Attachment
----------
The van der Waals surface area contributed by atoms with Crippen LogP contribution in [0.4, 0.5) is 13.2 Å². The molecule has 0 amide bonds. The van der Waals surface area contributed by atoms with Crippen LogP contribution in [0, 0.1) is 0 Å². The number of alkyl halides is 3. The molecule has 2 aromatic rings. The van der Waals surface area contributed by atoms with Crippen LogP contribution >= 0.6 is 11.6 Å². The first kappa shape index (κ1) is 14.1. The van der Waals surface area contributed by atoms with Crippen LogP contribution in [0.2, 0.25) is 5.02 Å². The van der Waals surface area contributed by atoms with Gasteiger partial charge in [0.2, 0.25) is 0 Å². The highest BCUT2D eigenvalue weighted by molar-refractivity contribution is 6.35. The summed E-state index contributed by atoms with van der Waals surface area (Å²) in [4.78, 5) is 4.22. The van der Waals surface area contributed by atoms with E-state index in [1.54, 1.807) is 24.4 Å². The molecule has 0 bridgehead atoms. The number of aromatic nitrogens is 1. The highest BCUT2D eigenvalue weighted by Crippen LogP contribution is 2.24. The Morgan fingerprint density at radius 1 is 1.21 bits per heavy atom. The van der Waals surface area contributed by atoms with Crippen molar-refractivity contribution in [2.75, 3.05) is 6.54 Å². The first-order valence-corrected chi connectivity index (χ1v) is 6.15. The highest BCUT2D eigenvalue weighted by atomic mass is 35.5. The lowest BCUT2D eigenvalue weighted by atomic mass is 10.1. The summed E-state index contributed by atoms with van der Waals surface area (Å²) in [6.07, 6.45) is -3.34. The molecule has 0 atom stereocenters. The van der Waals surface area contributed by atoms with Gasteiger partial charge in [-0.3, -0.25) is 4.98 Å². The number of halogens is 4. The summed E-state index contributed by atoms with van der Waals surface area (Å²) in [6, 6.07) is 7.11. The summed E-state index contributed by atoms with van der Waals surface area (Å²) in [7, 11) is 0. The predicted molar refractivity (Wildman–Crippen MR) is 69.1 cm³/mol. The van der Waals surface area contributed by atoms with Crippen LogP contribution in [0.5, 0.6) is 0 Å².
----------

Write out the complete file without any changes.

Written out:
The van der Waals surface area contributed by atoms with Crippen LogP contribution in [0.4, 0.5) is 13.2 Å². The molecule has 0 amide bonds. The van der Waals surface area contributed by atoms with Crippen LogP contribution in [0, 0.1) is 0 Å². The number of alkyl halides is 3. The molecule has 2 aromatic rings. The van der Waals surface area contributed by atoms with Crippen LogP contribution >= 0.6 is 11.6 Å². The first kappa shape index (κ1) is 14.1. The van der Waals surface area contributed by atoms with Crippen LogP contribution in [0.2, 0.25) is 5.02 Å². The van der Waals surface area contributed by atoms with Gasteiger partial charge in [0.2, 0.25) is 0 Å². The highest BCUT2D eigenvalue weighted by molar-refractivity contribution is 6.35. The summed E-state index contributed by atoms with van der Waals surface area (Å²) in [4.78, 5) is 4.22. The van der Waals surface area contributed by atoms with E-state index in [1.54, 1.807) is 24.4 Å². The molecule has 0 bridgehead atoms. The number of aromatic nitrogens is 1. The highest BCUT2D eigenvalue weighted by Crippen LogP contribution is 2.24. The Morgan fingerprint density at radius 1 is 1.21 bits per heavy atom. The van der Waals surface area contributed by atoms with Crippen molar-refractivity contribution in [2.75, 3.05) is 6.54 Å². The first-order valence-corrected chi connectivity index (χ1v) is 6.15. The highest BCUT2D eigenvalue weighted by atomic mass is 35.5. The lowest BCUT2D eigenvalue weighted by atomic mass is 10.1. The summed E-state index contributed by atoms with van der Waals surface area (Å²) in [6.07, 6.45) is -3.34. The molecule has 0 atom stereocenters. The van der Waals surface area contributed by atoms with Gasteiger partial charge in [-0.3, -0.25) is 4.98 Å². The number of halogens is 4. The summed E-state index contributed by atoms with van der Waals surface area (Å²) in [6, 6.07) is 7.11. The summed E-state index contributed by atoms with van der Waals surface area (Å²) in [7, 11) is 0. The predicted molar refractivity (Wildman–Crippen MR) is 69.1 cm³/mol. The van der Waals surface area contributed by atoms with Crippen LogP contribution in [0.5, 0.6) is 0 Å².